24 Apr 2024

Abuse in Care inquiry: Jehovah's Witness appeal dismissed

3:28 pm on 24 April 2024
09082016. Photo Rebekah Parsons-King. Pike River families want mine's CEO to face charges. Court of Appeal Wellington.

Photo: RNZ / Rebekah Parsons-King

A legal bid by the Jehovah's Witness church challenging a ruling by the Royal Commission of Inquiry into Abuse in Care has been dismissed by the Court of Appeal.

At the Wellington court in March, the church appealed a High Court ruling that dismissed its claim to be excluded from the investigation.

Lawyer Sarah Jerebine disputed the decision to broaden the scope of the inquiry from institutional care to trust-based relationships.

She said the amendment was unlawful because it went beyond the original purpose of the inquiry.

The Jehovah's Witness church maintains it should be exempt because it did not run institutions that cared for children or vulnerable people.

The legal team representing the government and the commission argued extending the scope of the inquiry was not unusual.

Andrew Butler KC said expanding the scope had benefited victims and was intended to allow survivors of any faith to come forward.

In the Court of Appeal's judgment, Justice Cooke said the court did not accept the appellant's arguments.

He said the commission was entitled to pursue the lines of inquiry that it did.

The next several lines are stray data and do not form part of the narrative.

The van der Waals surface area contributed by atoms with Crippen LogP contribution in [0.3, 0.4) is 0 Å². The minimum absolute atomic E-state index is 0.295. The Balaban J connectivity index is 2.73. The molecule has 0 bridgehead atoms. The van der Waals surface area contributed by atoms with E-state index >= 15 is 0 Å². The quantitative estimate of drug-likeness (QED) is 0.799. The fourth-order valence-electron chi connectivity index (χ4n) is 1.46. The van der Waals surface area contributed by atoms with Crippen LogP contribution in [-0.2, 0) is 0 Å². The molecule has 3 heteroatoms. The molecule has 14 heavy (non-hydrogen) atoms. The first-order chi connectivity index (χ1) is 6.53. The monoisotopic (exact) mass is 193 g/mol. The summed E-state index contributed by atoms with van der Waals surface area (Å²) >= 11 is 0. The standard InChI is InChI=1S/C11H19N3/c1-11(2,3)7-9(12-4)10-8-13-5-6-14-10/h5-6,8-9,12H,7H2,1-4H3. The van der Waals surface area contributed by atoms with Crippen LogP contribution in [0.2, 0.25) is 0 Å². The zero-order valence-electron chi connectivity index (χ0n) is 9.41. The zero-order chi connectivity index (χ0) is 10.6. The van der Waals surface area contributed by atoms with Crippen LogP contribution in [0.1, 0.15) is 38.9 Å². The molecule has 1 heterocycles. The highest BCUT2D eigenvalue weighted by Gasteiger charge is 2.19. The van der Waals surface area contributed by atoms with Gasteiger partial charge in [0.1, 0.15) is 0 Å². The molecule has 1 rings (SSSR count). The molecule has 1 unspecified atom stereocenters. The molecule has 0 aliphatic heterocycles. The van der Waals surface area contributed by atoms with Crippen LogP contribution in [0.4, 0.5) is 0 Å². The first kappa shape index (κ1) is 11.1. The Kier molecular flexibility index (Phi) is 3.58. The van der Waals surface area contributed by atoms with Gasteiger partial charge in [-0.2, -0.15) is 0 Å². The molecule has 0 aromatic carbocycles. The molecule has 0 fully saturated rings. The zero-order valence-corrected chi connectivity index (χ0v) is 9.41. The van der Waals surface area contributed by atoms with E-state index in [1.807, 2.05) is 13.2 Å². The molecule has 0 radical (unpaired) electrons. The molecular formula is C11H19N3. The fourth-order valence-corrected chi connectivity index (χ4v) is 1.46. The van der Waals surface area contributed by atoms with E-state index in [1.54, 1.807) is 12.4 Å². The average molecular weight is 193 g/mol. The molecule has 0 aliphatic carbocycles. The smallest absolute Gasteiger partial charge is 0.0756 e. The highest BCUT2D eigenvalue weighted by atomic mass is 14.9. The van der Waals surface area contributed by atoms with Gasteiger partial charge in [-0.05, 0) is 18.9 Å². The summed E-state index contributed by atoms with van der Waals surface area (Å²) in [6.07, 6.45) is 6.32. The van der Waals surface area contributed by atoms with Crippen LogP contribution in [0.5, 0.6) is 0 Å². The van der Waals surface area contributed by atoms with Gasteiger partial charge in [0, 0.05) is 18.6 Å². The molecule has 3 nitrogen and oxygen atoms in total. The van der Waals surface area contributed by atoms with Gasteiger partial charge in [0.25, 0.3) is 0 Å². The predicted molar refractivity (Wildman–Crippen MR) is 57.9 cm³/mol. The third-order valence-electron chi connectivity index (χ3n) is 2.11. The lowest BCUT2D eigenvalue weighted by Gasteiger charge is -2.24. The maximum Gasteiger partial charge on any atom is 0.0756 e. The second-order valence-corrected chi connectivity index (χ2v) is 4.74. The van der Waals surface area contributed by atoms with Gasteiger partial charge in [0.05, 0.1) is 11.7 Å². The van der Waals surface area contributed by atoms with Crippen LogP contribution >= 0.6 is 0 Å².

"The only theoretical possibility that then remains would be an argument that the commission had acted unlawfully when initially obtaining information [from the Jehovah's Witnesses] prior to the amendment, and that this material cannot now be used by the commission in the report.

"However, Ms Jerebine confirmed that no argument to that effect is advanced by the Jehovah's Witnesses."

As for the second argument, Justice Cooke said the fact the church had argued its case in court twice showed its right to justice had not been taken away.

He said the court did not accept the claim that the Crown had targeted the faith.

"Rather, it is the Jehovah's Witnesses who have sought to single themselves out as a group who should be excluded from scrutiny by the inquiry, and they have done so notwithstanding the evidence of abuse committed by members of the church."

The argument has been dismissed and the church must pay the government the costs for a standard appeal.

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